University of Colorado sophomore Erin Geis agrees that college is "the best time of your life."
That's also the first phrase she guessed correctly on the long-running television game show "Wheel of Fortune" earlier this month.
Geis, who participated during the show's College Week, wore a black sweatshirt with "Colorado" written in gold letters to show her school pride.
Geis, 19, said she got hooked on the show as a kid while watching with her grandparents. When she found out students could audition to be on the show during College Week, she said she jumped at the chance and made a video on Farrand Field late last spring.
She traveled to Los Angeles for a live audition, where show organizers asked her and other students to practice calling out the letters and play against one another in a simulated version of the game.
She found out a few weeks later she'd be appearing on the show.
"I was screaming and jumping around," said Geis, who's studying advertising and is originally from Mission Viejo, Calif.
"Wheel of Fortune" first aired in 1975, and hosts Pat Sajak and Vanna White are still going, almost four decades later. The game show recently celebrated its 6,000th episode in which contestants spin a giant wheel for chances to solve a word puzzle and win cash, prizes and trips.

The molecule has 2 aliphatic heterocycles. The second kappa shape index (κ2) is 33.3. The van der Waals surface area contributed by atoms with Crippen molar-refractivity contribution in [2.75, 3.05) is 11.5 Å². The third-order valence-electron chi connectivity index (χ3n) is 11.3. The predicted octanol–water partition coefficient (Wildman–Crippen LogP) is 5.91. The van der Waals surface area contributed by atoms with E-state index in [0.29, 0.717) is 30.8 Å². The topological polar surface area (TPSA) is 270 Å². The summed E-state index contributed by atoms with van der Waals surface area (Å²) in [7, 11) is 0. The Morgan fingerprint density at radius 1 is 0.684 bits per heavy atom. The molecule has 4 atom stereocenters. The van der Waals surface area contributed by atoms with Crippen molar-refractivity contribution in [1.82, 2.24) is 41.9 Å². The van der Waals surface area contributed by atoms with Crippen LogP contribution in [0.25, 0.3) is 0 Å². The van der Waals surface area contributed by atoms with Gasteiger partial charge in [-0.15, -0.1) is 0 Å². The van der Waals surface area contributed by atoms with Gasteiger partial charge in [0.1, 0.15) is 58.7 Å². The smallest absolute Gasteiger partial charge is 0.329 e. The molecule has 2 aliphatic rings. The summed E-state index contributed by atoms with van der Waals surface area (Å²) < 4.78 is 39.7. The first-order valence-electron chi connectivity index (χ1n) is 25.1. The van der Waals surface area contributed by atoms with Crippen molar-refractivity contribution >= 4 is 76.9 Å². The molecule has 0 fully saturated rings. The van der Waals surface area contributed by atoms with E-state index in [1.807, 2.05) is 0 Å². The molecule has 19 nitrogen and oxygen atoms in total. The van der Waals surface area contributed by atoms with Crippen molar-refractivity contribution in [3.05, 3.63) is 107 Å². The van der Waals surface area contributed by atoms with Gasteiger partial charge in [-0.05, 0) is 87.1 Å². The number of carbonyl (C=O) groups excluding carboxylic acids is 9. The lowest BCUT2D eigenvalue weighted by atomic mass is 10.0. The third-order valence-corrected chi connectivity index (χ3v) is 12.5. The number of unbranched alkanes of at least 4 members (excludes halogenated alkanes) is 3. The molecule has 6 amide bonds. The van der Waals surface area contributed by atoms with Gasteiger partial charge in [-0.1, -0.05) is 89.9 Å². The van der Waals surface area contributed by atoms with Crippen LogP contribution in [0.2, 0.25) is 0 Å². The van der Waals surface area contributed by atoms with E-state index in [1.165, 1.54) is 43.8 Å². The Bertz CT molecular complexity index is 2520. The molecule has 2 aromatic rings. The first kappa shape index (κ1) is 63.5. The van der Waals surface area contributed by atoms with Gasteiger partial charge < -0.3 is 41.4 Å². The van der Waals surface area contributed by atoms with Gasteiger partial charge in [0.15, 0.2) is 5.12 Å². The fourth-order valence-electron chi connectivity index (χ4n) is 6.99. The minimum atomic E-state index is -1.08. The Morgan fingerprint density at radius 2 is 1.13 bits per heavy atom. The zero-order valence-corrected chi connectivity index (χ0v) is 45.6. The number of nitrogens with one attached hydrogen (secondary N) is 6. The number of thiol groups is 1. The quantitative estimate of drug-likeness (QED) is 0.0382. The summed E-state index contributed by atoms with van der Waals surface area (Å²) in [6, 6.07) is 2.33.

To practice before the show's taping in February, Geis tried to solve word puzzles using an app on her phone and watched old College Week videos on YouTube.
"The puzzles when it's College Week are almost always related to college," she said.
Geis played against a student from the University of Illinois-Chicago and a student from Indiana State University. The three students were challenged by puzzles including "Of Mice and Men by John Steinbeck," "Professor's Office Hours" and "Overachievers."
In the end, Geis took home roughly $6,000 in cash and a trip to Cabo San Lucas, Mexico, which she said she plans to use with her family later this year.
She said she plans to save the cash to help fund her time at CU.
During the taping in front of roughly 150 people in February, Geis said she was overwhelmed and forgot some of the rules of the game.
"It went so fast," she said. "Literally, it was a blur and then it was so much fun. It was great."
Geis watched herself on TV with her sorority sisters in Chi Omega when the show aired April 7.
Many of them didn't grow up watching the show and kept confusing it with other popular game shows on TV.
"They had never heard of it," Geis said, laughing. "They thought it was 'Jeopardy.' They kept calling it 'Jeopardy' and 'The Price is Right.'"
Contact Camera Staff Writer Sarah Kuta at 303-473-1106 or firstname.lastname@example.org.